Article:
On the ship there is no time or reason to waste on frivolities of dress; it’s been long weeks since Anita has even thought of her makeup. She has shed all her fine dresses and jewelry: she belongs to a different world now.
But in the morning, long before crew or Exorcists wake, when she thinks of her mother and General Cross and the earnest boy lost to them in China, Mahoja combs her hair. The salt and damp has turned it ratty and knotted, but Mahoja is patient and steady, working the knots gently out. Anita has seen her crush men’s throats with her bare hands, but for her all that tremendous strength is gentled: she feels it still in every careful pass of the comb in her hair, sees it in the corded hard muscles of Majoha’s long arms, and never once does she fear. Even when faltering Mahoja is nothing but control, and she touches Anita with such delicate grace.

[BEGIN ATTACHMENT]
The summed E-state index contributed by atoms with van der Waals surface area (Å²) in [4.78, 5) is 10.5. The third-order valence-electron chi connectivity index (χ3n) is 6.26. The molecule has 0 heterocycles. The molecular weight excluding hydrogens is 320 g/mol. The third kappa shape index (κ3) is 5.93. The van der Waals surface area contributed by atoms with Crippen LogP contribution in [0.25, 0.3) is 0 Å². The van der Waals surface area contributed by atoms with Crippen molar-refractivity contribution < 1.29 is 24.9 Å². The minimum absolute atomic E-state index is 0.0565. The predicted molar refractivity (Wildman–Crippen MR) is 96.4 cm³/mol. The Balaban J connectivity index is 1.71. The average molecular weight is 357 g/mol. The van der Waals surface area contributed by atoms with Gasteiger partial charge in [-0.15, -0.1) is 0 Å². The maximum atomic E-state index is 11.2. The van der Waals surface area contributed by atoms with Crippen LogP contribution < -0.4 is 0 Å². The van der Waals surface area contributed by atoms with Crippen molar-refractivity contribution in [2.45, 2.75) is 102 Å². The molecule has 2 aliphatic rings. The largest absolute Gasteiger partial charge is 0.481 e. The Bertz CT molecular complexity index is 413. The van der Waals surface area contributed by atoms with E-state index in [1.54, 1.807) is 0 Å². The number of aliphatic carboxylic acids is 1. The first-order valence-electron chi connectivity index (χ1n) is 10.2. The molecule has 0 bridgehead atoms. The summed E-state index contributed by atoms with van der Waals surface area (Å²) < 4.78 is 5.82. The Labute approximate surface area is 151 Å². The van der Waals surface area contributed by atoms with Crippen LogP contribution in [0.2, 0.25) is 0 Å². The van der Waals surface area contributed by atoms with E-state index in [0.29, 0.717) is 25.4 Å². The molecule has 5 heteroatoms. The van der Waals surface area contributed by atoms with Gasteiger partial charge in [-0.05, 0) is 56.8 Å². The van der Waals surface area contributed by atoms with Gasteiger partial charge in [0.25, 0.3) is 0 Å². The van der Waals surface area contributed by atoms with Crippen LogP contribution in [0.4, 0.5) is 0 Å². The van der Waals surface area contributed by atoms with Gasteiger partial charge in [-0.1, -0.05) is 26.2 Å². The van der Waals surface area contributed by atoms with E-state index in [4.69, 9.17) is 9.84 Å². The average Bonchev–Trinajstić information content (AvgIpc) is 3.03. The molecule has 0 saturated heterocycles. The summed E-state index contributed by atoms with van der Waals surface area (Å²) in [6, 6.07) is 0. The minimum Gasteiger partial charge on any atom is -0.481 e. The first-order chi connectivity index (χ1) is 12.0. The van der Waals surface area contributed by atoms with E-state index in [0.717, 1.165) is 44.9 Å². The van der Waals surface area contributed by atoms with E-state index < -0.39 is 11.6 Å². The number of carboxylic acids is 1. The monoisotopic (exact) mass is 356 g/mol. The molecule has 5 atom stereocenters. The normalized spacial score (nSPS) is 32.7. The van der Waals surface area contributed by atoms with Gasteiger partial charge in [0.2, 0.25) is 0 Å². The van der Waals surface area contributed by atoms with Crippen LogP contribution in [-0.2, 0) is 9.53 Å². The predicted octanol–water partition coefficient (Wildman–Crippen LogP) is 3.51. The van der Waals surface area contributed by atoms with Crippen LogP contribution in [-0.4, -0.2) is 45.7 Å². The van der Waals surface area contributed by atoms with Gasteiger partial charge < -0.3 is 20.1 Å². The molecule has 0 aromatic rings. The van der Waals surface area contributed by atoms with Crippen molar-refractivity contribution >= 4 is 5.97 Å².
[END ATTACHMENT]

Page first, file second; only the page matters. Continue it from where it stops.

It could be frightening: for all her size, Mahoja has the speed of a pouncing tiger, and if she wanted — and oh, she does want, Anita has been trained to recognize this —
Instead what she does is close her eyes and let herself sink into the comfort of repetitive motion, the draw of long graceful fingers against her scalp, and dreams of a world where she could take the hand that trembles against her skin and smile and say, Yes, I understand.